Hardcoded Password Found in Cisco Enterprise Software, Again

Thu, 05/17/2018 - 13:30
Catalin Cimpanu, writing for BleepingComputer: Cisco released 16 security advisories yesterday, including alerts for three vulnerabilities rated "Critical" and which received a maximum of 10 out of 10 on the CVSSv3 severity score. The three vulnerabilities include a backdoor account and two bypasses of the authentication system for Cisco Digital Network Architecture (DNA) Center. The Cisco DNA Center is a piece of software that's aimed at enterprise clients and which provides a central system for designing and deploying device configurations (aka provisioning) across a large network. This is, arguably, a pretty complex piece of software, and according to Cisco, a recent internal audit has yielded some pretty bad results.

Google Chrome To Remove 'Secure' Indicator From HTTPS Pages in September

Thu, 05/17/2018 - 12:50
Google announced Thursday it plans to drop the "Secure" indicator from the Chrome URL address bar -- starting with Chrome v68, set for release in July -- and only show a lock icon when the user is navigating to an HTTPS-secured website. From a report: The move is scheduled to take effect with the release of Chrome 69, scheduled for September, this year. Emily Schechter, Product Manager for Chrome Security, said the company is now comfortable making this move as a large chunk of Chrome's traffic is now via HTTPS. Since most traffic is HTTPS anyway, it's not necessary to draw the user's attention to the "Secure" indicator anymore.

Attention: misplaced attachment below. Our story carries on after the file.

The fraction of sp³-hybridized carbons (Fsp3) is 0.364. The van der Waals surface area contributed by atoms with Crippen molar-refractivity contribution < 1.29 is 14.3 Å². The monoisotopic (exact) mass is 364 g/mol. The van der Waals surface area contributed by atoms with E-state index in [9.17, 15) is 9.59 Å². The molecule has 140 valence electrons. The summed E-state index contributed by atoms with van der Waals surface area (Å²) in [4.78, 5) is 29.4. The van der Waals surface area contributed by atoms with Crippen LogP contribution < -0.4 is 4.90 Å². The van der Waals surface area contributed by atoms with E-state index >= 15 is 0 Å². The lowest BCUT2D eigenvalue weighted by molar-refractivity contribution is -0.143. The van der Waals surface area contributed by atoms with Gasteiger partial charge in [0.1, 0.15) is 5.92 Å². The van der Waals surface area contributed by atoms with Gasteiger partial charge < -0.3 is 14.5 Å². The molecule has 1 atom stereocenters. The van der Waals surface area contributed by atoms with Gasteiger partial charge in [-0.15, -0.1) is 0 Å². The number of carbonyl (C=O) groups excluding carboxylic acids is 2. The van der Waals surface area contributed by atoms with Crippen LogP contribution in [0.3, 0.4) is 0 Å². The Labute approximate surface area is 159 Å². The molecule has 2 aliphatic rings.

OnePlus 6 Launched With 6.28-inch Display, Snapdragon 845 CPU, and Headphone Jack

Wed, 05/16/2018 - 14:00
OnePlus has launched their newest flagship smartphone today at an event in London. The OnePlus 6, as it is called, features a 6.28-inch 2280x1080 display with 19:9 aspect ratio and notch, Snapdragon 845 octa-core processor with up to 8GB of RAM, 16- and 20-megapixel rear-facing cameras, 3,330mAh battery, 3.5mm headphone jack, and Android 8.1 Oreo running out of the box with support for Android P coming soon. Strangely, the phone features a glass build construction but no support for wireless charging. OnePlus claims the glass back will be better for transmitting radio waves, but it's likely included in preparation for the OnePlus 6T, which will likely launch several months later and include wireless charging. PhoneDog reports: Around on the back of the OnePlus 6 is a vertically stacked dual rear camera setup that's now in the center of the phone for symmetry. There's a 16MP camera with Sony IMX 519 sensor, f/1.7 aperture, and support for optical image stabilization and electronic image stabilization, as well as a 20MP camera with Sony IMD 376K sensor and f/1.7 aperture. Also included are portrait mode and slow-motion 480fps video capture features. The body of the OnePlus 6 is made of Gorilla Glass 5, which OnePlus says will be better for transmitting radio waves. Rounding out the OP6's spec list is a 16MP front-facing camera, NFC, Bluetooth 5.0, USB-C, an alert slider, and a 3.5mm headphone jack. On the security side of things, there's a rear fingerprint reader and face unlock, and when it comes to wireless capabilities, the OnePlus 6 supports 40 global LTE bands as well as 4x4 MIMO for speeds up to 1Gbps. The OnePlus 6 will be available on May 22 with the following prices: 6GB/64GB: $529; 8GB/128GB: $579; 8GB/256GB: $629.